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Roaring rails is a phenomenon of short-wave corrugation observed in railroad tracks. Despite being a widely observed type of railroad track deformity, the reason it occurs was not known or researched until recently.
Roaring rails are very short wave corrugations that range from 25 to 75 millimeters in length. It is commonly associated with high speed passenger, transit, and light axle load railroad operations.
It is generally accepted that a few distinct causes lie behind different wavelengths of railroad corrugation. One study indicates that the specific short-wave railroad deformity is mainly caused by pinned-pinned resonance, in which the rail vibrates as a fixed beam, as if pinned between periodically placed sleepers. The dynamic train-track interaction that causes fixed frequency vibrations at high speeds, commonly observed in light load metro operations, and the anti-resonance caused by the pinning of the rails on sleepers, causes deformation and the "roaring" corrugation of the rails.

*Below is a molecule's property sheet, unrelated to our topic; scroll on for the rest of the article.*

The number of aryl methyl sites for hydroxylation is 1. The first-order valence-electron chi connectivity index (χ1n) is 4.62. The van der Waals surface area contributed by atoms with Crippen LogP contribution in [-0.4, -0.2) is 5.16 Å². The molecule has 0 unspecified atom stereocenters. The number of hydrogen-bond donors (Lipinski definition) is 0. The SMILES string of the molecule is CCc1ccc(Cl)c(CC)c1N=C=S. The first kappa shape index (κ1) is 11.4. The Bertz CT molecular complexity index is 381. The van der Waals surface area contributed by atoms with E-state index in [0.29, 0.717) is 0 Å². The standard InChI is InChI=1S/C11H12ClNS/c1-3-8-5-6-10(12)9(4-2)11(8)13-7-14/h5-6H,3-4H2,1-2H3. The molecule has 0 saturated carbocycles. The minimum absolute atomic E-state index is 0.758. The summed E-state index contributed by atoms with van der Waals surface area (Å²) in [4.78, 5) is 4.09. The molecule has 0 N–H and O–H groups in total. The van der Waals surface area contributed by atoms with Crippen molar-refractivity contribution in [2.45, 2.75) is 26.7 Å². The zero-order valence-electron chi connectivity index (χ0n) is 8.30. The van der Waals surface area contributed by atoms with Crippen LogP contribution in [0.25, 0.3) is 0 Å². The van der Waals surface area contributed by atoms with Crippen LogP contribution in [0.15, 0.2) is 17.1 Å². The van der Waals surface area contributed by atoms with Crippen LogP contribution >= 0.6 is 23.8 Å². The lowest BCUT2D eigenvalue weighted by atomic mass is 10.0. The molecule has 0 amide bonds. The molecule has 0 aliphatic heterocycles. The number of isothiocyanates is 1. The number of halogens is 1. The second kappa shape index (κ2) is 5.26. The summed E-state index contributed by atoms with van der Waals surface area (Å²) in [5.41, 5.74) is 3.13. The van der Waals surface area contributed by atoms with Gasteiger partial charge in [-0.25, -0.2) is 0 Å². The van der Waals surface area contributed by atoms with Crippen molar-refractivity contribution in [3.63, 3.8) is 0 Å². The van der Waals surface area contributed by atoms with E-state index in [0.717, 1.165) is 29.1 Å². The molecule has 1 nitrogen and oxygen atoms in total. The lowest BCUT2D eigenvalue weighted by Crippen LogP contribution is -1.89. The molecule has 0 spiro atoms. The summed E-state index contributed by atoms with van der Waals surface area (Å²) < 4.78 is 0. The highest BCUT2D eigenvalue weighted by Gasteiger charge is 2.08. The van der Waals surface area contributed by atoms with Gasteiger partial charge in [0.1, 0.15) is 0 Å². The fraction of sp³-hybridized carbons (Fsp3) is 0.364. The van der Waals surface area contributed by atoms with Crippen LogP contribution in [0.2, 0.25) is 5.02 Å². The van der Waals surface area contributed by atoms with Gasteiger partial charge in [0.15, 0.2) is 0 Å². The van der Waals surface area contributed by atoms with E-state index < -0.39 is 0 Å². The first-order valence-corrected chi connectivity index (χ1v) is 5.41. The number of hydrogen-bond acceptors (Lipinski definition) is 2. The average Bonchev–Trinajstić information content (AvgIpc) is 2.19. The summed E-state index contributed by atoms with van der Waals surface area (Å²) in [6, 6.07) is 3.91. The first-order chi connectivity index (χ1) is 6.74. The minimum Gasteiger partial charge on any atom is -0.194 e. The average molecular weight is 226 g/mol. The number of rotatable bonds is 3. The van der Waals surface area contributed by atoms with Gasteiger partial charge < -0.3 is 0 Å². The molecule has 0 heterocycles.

- Stuart Grassie, John Edwards, James Shepherd. July 2007. Roaring rails an enigma largely explained, International Railway Journal
- American Railway Engineering Association. 1998 Manual for Railway Engineering, AREA, Washington DC.